Now that school has started and the day has shortened, my morning starts in the dark. My alarm goes off even before Ursula gives her short, reminder bark that another day has come and it’s time to get up. In the summer, my puppy is my alarm clock. Morning chores begin with the animals—let the dogs out for a pre-breakfast run. I go to the kitchen to make a pot of coffee, and Kali, the feral basement kitty, greets me. I know she must be hungry since she’s making eye contact, and doesn’t move from the middle of the kitchen floor even as I walk back and forth getting coffee beans for the grinder, rinsing the percolator. Today I feed her even before I let the dogs back in for their breakfast. Kali still hasn’t let me touch her, though she is much less shy now that she’s seen Shiva, the tortoiseshell kitten sitting on my lap, purring or wrestling without fear. Kali is getting curious. Shiva is Kali’s opposite in every way. Her three color pattern is the photographic negative of Kali’s calico. Shiva is affectionate and playful, while Kali is still getting over her suspicion. She seems content, though, in her basement lair—under the workbench. Sometimes the dogs will open the door, and Kali will disappear for a few days, living off the mice in the machine shed. But she eventually comes back if I call her at night, after the dogs are in bed. I have to leave the door open and make myself scarce; then she will slip in quietly and come up from the basement one morning for her breakfast. She’s no longer a kitten, and the last time she came home after a week of carousing, she was suspiciously plump. I was hoping to tame her in time for a trip to the vet before a blessed event could happen, but apparently, I am too late. Now I am thinking of trapping her and setting up comfy den in my bathroom for the rest of her confinement. I did try to trap her once, but only succeeded in catching curious Shiva, who mewed loudly and pitifully for release, then followed me around for an hour, begging to be held and comforted. I think I need a bigger trap to catch Kali before she fills my basement with tiny, feral cats. If they are born in my bathroom, maybe I can have hopes of taming them if not her.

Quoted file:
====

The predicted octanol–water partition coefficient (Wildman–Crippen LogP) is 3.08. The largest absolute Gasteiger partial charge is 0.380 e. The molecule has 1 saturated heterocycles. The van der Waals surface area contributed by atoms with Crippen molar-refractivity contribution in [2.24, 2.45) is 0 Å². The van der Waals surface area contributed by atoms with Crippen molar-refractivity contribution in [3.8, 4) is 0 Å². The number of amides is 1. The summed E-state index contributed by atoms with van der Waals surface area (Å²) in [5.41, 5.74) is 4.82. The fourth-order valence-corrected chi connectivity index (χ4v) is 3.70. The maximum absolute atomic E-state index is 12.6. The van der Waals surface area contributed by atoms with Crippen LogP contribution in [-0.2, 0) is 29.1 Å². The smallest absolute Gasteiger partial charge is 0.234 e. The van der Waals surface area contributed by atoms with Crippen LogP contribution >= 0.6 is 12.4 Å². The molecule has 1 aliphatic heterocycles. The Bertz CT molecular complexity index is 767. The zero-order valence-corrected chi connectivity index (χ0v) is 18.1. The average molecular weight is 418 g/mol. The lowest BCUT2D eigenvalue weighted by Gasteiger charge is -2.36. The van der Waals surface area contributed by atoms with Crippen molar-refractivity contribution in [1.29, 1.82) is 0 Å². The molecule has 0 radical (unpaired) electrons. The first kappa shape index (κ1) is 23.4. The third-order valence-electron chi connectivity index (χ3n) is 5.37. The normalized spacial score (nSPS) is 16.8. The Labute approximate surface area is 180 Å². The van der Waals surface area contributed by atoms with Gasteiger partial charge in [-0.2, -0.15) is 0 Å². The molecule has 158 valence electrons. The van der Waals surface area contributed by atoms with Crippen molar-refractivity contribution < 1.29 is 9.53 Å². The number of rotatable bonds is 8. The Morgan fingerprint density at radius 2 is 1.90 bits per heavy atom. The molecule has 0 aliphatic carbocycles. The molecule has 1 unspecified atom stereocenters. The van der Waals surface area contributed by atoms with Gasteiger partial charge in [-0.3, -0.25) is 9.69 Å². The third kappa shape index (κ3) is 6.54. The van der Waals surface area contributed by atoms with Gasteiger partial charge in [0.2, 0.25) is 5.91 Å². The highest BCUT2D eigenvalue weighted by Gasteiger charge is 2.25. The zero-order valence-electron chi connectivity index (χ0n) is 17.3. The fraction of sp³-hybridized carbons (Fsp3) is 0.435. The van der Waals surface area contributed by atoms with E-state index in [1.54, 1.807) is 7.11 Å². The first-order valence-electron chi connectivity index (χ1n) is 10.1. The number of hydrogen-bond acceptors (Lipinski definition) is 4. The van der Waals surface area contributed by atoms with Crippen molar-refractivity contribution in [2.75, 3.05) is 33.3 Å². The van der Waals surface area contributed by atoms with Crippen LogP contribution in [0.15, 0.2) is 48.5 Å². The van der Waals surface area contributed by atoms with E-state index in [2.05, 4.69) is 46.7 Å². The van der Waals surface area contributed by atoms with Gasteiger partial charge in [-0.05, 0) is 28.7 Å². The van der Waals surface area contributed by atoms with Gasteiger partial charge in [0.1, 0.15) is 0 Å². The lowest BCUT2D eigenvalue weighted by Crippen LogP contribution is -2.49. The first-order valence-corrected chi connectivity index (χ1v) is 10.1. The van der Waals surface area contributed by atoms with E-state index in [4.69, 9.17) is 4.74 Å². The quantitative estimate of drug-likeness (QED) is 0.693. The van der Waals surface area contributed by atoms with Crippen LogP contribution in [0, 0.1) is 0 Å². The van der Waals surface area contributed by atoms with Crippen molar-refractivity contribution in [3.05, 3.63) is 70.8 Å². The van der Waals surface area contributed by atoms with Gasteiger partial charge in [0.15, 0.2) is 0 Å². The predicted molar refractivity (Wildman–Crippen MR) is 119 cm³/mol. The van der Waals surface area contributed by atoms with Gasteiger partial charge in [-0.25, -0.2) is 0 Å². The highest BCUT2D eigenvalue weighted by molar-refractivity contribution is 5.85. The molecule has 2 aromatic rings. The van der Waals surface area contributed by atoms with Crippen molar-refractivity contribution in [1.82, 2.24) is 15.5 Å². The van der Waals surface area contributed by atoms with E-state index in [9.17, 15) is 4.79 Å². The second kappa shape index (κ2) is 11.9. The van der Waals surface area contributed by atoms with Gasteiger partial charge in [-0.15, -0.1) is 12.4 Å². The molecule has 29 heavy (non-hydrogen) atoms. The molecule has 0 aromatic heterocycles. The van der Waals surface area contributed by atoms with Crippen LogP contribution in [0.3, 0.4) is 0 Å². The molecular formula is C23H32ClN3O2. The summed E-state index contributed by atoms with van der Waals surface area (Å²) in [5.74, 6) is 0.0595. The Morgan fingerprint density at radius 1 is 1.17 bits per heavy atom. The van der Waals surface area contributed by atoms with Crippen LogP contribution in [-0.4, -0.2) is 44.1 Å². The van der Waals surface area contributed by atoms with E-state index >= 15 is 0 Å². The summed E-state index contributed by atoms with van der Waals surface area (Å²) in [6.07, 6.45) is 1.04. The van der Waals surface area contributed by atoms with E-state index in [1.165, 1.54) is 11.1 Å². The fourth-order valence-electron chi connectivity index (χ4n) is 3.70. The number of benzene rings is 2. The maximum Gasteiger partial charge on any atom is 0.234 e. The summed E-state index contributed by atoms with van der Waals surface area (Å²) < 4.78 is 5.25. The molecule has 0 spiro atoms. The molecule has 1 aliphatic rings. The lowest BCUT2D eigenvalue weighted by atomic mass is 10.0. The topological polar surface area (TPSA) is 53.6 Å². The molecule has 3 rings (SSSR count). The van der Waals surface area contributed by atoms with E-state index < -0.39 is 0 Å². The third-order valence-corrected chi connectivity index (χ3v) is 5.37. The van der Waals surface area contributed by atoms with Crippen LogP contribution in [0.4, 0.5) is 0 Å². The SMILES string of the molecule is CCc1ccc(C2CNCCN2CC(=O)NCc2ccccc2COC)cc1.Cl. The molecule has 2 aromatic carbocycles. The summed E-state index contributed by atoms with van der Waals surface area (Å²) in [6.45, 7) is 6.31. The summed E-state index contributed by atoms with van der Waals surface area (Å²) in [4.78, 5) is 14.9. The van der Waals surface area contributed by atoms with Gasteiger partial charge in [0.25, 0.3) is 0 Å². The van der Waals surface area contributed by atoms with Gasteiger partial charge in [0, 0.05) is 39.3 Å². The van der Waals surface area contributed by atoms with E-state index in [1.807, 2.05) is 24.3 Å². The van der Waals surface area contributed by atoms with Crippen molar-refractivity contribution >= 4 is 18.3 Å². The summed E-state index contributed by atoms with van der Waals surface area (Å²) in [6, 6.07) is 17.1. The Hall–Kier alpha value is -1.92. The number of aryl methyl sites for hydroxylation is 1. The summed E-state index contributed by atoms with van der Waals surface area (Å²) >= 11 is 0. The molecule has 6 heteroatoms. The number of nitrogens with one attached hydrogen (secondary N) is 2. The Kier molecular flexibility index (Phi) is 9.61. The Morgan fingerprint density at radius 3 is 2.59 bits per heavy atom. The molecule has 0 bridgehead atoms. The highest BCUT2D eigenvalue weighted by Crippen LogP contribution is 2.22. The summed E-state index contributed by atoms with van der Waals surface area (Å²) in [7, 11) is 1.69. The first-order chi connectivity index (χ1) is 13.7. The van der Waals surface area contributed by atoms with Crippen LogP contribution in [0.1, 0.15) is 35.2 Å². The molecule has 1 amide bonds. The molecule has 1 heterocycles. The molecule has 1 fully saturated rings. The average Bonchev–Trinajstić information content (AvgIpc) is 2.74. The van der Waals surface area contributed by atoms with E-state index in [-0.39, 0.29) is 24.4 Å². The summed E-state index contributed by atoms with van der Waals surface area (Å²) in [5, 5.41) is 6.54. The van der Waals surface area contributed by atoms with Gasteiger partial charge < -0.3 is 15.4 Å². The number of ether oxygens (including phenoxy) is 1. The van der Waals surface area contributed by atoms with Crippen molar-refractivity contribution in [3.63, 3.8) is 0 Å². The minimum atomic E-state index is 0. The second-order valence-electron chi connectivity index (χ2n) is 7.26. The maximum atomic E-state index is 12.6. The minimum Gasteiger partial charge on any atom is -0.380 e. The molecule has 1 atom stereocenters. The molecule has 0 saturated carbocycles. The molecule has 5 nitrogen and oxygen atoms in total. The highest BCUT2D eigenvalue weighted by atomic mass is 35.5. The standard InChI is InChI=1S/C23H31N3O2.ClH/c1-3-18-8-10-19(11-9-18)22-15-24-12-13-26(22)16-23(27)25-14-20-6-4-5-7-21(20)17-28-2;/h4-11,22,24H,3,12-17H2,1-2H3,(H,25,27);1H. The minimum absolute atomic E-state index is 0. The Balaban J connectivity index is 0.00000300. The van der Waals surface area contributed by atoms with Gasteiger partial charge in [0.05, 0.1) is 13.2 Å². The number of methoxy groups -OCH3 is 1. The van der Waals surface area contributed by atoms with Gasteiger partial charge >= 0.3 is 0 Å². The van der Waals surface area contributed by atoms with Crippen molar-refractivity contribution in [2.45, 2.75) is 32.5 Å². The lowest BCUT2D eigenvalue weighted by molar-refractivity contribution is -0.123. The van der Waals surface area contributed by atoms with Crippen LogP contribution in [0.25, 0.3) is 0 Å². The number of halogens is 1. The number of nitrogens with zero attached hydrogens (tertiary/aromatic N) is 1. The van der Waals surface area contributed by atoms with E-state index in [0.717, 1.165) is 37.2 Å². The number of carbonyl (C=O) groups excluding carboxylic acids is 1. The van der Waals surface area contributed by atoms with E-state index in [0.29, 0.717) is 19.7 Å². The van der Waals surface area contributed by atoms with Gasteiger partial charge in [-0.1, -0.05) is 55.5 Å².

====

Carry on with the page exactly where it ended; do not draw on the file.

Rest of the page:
In Birdland we have a cat for every floor, and Dylan’s elderly cat, Knowles, lives in the attic. He is a grumpy, long-haired, yellow tabby, and I believe he was named after a fancy shoe, but his name was shortened long ago, first to Noli, then Knowles. I don’t know why I spell it with a “K,” but it seems to dignify him. He doesn’t like to be brushed, but I do it as often as possible, to defy his dreadlocks. Even so, he sheds little chunks of matted fur, which Shiva energetically bats around the floor whenever she finds them. I have to hold him tightly and pretend that low rumble is a purr, not a growl. We have very short grooming sessions.
By the time the animals are all fed and lunches are made and books are gathered, I am almost late and rush out of the house to meet Tina or Gayle for carpooling. On the ride to town I turn my attention to my day job—grading, lecturing, planning, learning. I ride to town hoping to get enough work done in my office today to justify another mowing session when I get home tonight. I’ll mow around the picnic table so we can enjoy our supper outside until the year turns to winter, and suppertime gets cold and dark.
Mary Lucille Hays lives in Birdland near White Heath. She is interested in seasons and cycles. Some people say she makes a decent-enough apple pie.